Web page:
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Lady Thatcher’s 28 eggs a week diet in anticipation of 1979 election

Monday, February 1st 2010 - 05:54 UTC
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Thatcher Foundation files indicate the Iron Lady had expected to be elected PM two years before Thatcher Foundation files indicate the Iron Lady had expected to be elected PM two years before

Lady Thatcher was eating up to 28 eggs a week as part of a high-protein diet in the run-up to the 1979 general election, newly-released files suggest. Intended to help her shed 9 kilos in two weeks, the diet is outlined in a note found in a diary from that year.

“I think she was looking to get in trim for the cameras,” says Chris Collins of the Thatcher Foundation.

The foundation's files also show Lady Thatcher expected to become PM two years before her 1979 election win. The papers released relate to the first year of her premiership. Mr Collins suggests the diet note “has to be pre-election”.

The yellowing note was found inside her 1979 black leather Economist magazine pocket diary.

Lady Thatcher's belief she would defeat the beleaguered Labour administration can be seen in a hand-written letter from August 1977.

Ahead of a US trip to meet members of President Jimmy Carter's administration, she asked management consultants to update her on the “latest industrial and financial matters”.

“It is most important that we get the structure and strategy right and I have already come to the conclusion that I shall have to take most of the major decisions myself,” she wrote.

But despite earning the nickname the “Iron Lady”, the documents show how, once in power, she rebuffed appeals from the US for the “strongest possible remonstration or action” to the Iranian hostage crisis.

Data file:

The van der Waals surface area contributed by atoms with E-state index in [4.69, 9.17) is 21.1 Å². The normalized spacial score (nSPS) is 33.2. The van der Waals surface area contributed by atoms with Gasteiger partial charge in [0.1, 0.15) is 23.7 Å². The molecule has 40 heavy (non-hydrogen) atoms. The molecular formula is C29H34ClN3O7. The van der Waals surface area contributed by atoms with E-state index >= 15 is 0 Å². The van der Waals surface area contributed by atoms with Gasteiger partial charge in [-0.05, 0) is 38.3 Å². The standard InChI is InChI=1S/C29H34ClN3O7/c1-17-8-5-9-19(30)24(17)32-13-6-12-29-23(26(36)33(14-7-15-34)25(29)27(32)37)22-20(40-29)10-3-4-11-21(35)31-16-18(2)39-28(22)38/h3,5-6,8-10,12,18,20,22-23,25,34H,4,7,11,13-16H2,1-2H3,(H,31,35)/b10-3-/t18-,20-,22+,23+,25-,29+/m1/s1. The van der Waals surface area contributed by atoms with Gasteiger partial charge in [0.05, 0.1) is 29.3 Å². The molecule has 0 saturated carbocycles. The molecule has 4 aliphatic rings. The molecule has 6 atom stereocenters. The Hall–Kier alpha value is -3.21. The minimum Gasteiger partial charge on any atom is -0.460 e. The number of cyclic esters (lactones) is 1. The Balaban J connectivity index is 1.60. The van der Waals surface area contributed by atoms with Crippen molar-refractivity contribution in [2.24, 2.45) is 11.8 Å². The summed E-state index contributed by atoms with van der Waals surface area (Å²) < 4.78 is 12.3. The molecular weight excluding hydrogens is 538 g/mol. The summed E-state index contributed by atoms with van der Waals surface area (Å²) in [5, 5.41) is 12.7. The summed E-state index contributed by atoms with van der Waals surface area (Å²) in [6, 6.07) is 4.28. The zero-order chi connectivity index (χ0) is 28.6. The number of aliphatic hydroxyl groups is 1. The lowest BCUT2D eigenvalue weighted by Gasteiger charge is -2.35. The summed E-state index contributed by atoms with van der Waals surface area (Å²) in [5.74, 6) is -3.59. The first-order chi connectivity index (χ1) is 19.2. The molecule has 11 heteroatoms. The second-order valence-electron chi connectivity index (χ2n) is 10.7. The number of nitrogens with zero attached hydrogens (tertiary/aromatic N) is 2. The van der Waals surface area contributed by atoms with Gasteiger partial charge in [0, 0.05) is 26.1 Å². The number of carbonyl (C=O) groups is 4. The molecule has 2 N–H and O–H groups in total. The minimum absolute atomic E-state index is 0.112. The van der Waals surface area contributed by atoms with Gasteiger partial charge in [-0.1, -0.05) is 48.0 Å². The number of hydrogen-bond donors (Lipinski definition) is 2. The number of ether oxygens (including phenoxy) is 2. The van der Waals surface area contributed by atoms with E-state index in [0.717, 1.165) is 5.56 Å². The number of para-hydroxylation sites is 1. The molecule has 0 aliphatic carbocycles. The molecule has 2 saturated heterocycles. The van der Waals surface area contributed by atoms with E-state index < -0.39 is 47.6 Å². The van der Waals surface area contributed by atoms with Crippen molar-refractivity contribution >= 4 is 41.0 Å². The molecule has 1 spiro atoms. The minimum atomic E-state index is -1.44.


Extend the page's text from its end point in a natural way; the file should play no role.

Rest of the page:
Among the 23,198 pages from Lady Thatcher's personal and political files is a 14 November 1979 cable from President Carter suggesting the UK might consider reducing the number of diplomatic staff in the country.

In her response a week later, Lady Thatcher said the UK had withdrawn some staff “but we have not hitherto believed it wise to make a political point of any reduction, partly because we doubt whether the Iranians would be much impressed and partly because of the risk of retaliatory action against those remaining”.

In one of her most controversial interviews, for Woman's Own magazine in 1987, Lady Thatcher said there was “no such thing as society”.

The sentiment is evidenced years earlier in draft notes for her maiden address to the October 1979 party conference and suggest it was a long-held opinion.

She wrote: “Morality is personal. There is no such thing as a collective conscience, collective kindness, collective gentleness, collective freedom. To talk of social justice, social responsibility, a new world order, may be easy and make us feel good, but it does not absolve each of us from personal responsibility.”

In the end the comments were ignored by her speechwriters.

Many of the papers covering the May to December 1979 period are available online.

Notes on Lady Thatcher's first cabinet show there was a last-minute reshuffle.

Written in pencil, the first draft has Michael Heseltine down as energy secretary.

But the entry is scribbled out after an objection from the now Lord Heseltine and he is instead chosen as environment secretary.

And the papers show a Downing Street aide was rebuked after proposing Lady Thatcher's image might be used on a range of merchandise, five days after she came to power.

In a note, Gordon Reece said he was “inundated” with requests for postcards, tea cups and tea towels. Lady Thatcher was resolute and wrote at the bottom of his letter: ”NO permission to be given at all on any goods of any kind. Don't mind a straight photograph”. (BBC).-

Categories: Politics, International.

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